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Swords in Rock monument in Hafrsfjord, Norway.

Was a Sword Retrieved from a Lake in Norway Used for Executions?

A sword that has been pulled from a lake by two diving enthusiasts in Norway could have been used for executions, experts have claimed. The 500-year-old blade was dragged from one of Norway’s largest lakes.

The recently found sword was retrieved from Lake Mjøsa , located in the southern region of Norway, 35 miles (56 km) north of Oslo. This is not only Norway’s largest lake at 65 miles (100km long), but one of the deepest lakes in Europe with a depth of upto 400 meters (1312 feet). The ruins of a 12 th century cathedral lie on its eastern coast and it is popular for water tourism.

Norwegian divers fish sword out of lake. CC0 / Øyvind Holmstad / Redningsskøyta på Mjøsa

Norwegian divers fish sword out of lake. CC0 / Øyvind Holmstad / Redningsskøyta på Mjøsa

Hopeful Divers Finally Strike Iron

The Local has reported that the artifact was discovered by two Norwegian divers, Miro Baricic and Knut-Erik Gylder, who have spent much time exploring the floor of the lake looking for such treasures.

“We’ve mostly found rubbish up to now. Miro, who found the sword, realised quickly that it was a sword,” Gylder said to NRK.

Once the sword had been rescued from the lake - which being freshwater had aided its preservation - the finders took it to Mjøs Museum for proper examination. There Arne Julsrud Berg, the museum director, gave the sword a preliminary examination and assessed that there were indications that the sword was in the region of 500-years-old, placing it at the end of the Middle Ages in Europe.

The sword withdrawn from Lake Mjøsa. (Image: Arne Julsrud Berg / Mjøsmuseet)

The sword withdrawn from Lake Mjøsa . (Image: Arne Julsrud Berg / Mjøsmuseet)

The Days of the Sword

At this time, expansion of the Norse Lands through the Vikings ventures abroad had ceased. So too had the period which is widely considered Norway’s Golden Age . This time of peace and prosperity, with trade increasing with Britain and Germany, suffered a devastating blow not through bloodshed but due to the Black Death reaching the realm in 1349 and wiping out a third of the population.  This weakened the strength of Norway for the upcoming two centuries, bringing us to what is believed to be the era of the sword.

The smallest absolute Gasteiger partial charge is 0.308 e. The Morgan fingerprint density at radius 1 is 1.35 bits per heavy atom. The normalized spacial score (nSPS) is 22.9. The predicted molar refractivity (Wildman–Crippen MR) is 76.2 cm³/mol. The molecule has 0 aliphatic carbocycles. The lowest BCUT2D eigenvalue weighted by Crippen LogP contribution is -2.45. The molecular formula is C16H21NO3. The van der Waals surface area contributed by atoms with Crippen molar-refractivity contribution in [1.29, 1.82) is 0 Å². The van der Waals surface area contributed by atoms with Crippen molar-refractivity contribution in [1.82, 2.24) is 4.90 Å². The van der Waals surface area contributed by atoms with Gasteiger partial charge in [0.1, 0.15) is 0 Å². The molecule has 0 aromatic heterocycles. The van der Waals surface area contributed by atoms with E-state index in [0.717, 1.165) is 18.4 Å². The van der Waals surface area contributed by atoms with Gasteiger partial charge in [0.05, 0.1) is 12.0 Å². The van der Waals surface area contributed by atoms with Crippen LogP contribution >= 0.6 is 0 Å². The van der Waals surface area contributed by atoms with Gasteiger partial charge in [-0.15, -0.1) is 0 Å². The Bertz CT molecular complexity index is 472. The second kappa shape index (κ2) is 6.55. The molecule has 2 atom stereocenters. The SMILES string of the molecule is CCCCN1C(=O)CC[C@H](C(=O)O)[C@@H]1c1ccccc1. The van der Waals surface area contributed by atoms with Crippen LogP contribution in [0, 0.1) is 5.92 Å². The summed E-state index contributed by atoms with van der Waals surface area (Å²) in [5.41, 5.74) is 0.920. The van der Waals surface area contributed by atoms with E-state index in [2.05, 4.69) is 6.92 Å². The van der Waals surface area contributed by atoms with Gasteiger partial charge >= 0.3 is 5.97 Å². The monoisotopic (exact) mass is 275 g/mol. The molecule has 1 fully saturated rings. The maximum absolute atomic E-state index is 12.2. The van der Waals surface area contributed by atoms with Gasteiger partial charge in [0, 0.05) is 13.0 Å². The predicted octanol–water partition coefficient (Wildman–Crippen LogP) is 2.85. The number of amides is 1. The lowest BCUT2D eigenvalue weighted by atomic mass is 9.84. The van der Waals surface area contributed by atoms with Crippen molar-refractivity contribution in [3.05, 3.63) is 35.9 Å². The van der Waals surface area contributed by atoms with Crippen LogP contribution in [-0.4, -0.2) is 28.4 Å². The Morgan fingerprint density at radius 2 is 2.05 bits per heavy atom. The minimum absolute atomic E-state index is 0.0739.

Around 1500 AD, the weakened population of Norway was around 150000 and much of the land was owned by Church or State, with farmland being at only about 20% self-ownership. The land around Lake Mjøsa was rich and excellent for agriculture. Was this once impressive sword then the belonging of a wealthy land owner? Perhaps not as the spot in the lake where it was located led to speculation that it may have been onboard a boat. Many Norwegians made their living in shipping or fishing at the time.

Lake Mjøsa seen northwards from Minnesund, Eidsvoll. (Public Domain)

Lake Mjøsa seen northwards from Minnesund, Eidsvoll. ( Public Domain )

Could it even have been deposited there in 1508, when Christian II was quashing a peasant revolt and rowed across the lake to Toten, there capturing residents and imprisoning them in the vaulted cellar of the rectory in Østre Toten to await torture?

Such weapons were no longer being used just to plunder wealth and territory, or solve disputes concerning the strengths of Paganism verses Christianity. A chasm was being forged in the Christian camp with the tenets of Catholicism being criticised by Martin Luther. This Protestant Reformation began to be rolled out in Norway in 1529 against a Catholic resistance led by Olav Engelbrektsson. One can only speculate as to whether this sword may have been used to aid or resist the Reformation .

The Experts Evaluation

It would seem the sword was once quite an impressive piece of metal, currently measured at 92 cm (36 inches), and there are several early expert theories at to its purpose and the status of its owner. Sputniknews reports Julsrud Berg commenting to NRK:

"One theory suggests it may have been a battle sword. Two-handed swords like this were commonly used in wars or battles around Europe in the 1500s"

The idea that it would be used in battle seems pretty obvious, as what other use for a mighty sword like this? Well another theory is that it could have been used for executions, or even simply ceremonial or a show of status.

An Object of Interest

Although not a extrmely old example, such as the 1200-year-old Viking sword found by a hiker  in Hordaland it is still an interesting find, and certainly beats the 30-year-old movie prop sword that was pulled from a lake in Cornwall , UK by a young holiday makers last year.

8 th century Viking sword discovered by a hiker in Norway. Credit: Hordaland Country Council.

8 th century Viking sword discovered by a hiker in Norway. Credit: Hordaland Country Council.

The sword is not in the greatest of shape but it will be intersting to see what more information can be gleaned from it once it has undergone some preservation work at the Oslo Museum for Cultural History.

Top image: Swords in Rock monument in Hafrsfjord, Norway.  Source: CC BY-SA 4.0

By Gary Manners

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